Single Review: Wonderland - 'Starlight'
“A more sophisticated effort. It recalls the sound of girl bands from the 90’s, perhaps a little too much”
Digital Release: June 5, 2011
Physical Release: June 5, 2011
Louis Walsh’s and Kian Egan’s “Next Big Thing”: a talent search that called for “real, undiscovered talent”, and the fruit of said talent scouting are the five girls that comprise Wonderland, a name which the group claim took them over a year to come up with. It’s hard not to chuckle to one’s self even at the thought of Louis Walsh and Kian Egan - who aren’t the most successful names in the music industry right now - mentoring a girl band in this day and age, where sexualised lyrics and performances is what’s selling. It’s most amusing though, because you just know Walsh and Egan will try and go a more dignified route and refrain from sexualising any of the girls and still wonder why they haven’t had so much as a thread of success outside Ireland, where people still buy Westlife albums.
And after the moderate success (#22 in Ireland; it didn’t chart in the UK) of first single ‘Not A Love Song’, a chunk of lukewarm folk-pop drivel that was so typically Louis Walsh in it’s lack of commerciality it only made his and Egan’s efforts even more laughable, they’re moving on to release number two. And now we see that their - or Walsh’s - desire to have them taken seriously as a fresh-faced girl-band, ready for chart domination has been replaced with a more sophisticated effort. It recalls the sound of girl bands from the 90’s, perhaps a little too much, and at times it sounds like an outdated disaster that gets very tiresome by the end of the first listen, but at others, it can be a warming, summery up-tempo ballad. The majority of the time though, this schizophrenic nature doesn’t bode well with the ears, as there are moments where it’s very good (the clarity of the un-tampered vocals) and moments that aren’t so good (the overpowering vocal developments towards the end), leaving a harsh dichotomy that doesn’t make ‘Starlight’ as enjoyable as it could’ve been.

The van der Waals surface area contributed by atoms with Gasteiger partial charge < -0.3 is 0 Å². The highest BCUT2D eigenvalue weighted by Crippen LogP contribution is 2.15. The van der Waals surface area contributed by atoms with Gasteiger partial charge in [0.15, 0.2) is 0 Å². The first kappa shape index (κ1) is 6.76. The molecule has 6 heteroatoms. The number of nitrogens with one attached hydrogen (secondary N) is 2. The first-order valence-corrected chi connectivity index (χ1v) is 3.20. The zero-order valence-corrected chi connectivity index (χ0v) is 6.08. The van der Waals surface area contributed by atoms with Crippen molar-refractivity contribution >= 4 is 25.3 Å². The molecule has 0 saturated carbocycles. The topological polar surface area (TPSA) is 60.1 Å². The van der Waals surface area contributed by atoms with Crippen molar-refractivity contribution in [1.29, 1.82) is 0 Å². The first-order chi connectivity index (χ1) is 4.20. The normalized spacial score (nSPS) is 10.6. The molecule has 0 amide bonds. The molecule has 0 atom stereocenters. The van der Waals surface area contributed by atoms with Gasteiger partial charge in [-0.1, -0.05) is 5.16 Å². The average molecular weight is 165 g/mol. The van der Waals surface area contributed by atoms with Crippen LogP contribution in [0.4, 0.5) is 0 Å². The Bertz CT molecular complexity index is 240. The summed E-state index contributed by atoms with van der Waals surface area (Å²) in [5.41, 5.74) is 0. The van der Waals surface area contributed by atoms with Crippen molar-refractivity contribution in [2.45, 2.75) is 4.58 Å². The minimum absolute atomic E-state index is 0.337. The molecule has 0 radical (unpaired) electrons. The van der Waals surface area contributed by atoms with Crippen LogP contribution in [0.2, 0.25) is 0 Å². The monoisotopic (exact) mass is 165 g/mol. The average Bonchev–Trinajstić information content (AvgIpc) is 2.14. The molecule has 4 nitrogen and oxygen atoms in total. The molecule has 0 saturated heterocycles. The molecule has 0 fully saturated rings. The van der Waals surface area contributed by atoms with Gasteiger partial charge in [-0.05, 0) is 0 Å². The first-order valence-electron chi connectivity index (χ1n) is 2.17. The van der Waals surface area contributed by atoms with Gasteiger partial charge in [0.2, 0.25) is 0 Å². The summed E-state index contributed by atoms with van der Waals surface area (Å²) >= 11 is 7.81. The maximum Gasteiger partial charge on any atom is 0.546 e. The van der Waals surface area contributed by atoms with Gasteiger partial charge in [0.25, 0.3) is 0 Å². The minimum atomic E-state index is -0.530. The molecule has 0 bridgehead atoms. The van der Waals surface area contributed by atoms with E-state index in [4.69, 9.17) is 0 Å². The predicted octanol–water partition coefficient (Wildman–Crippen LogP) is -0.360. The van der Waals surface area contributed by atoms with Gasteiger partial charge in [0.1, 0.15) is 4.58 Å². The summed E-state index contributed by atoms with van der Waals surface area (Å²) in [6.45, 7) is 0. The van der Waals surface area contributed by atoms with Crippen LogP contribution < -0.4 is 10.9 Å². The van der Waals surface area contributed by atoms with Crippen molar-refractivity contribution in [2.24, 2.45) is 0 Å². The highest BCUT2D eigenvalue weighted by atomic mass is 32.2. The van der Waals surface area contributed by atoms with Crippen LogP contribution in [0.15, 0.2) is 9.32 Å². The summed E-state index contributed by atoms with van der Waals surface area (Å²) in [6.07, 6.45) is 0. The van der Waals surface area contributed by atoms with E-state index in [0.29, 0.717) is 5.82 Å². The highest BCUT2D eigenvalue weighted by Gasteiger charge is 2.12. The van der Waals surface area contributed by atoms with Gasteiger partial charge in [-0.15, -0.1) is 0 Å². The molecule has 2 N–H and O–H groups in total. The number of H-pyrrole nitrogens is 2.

It’s a refreshing summer song for sure, but you get the feeling they’re still holding back vocally; their rather demure delivery creates a reservation, which is reflected in their lyrics -“Do you see me standing here?/With a heart full of fear?”, and whilst they can be said to happily illustrate the emotions of the song, it means they’re once again disallowed to show some individuality; Wonderland is still five similar-sounding girls, rather than five distinct personalities and voices. For commercial success to permeate the group, they need to connect more with the fans as individuals, or else continue releasing average singles that could’ve been sung by any one the four other failed girl-groups Walsh has tried to manage.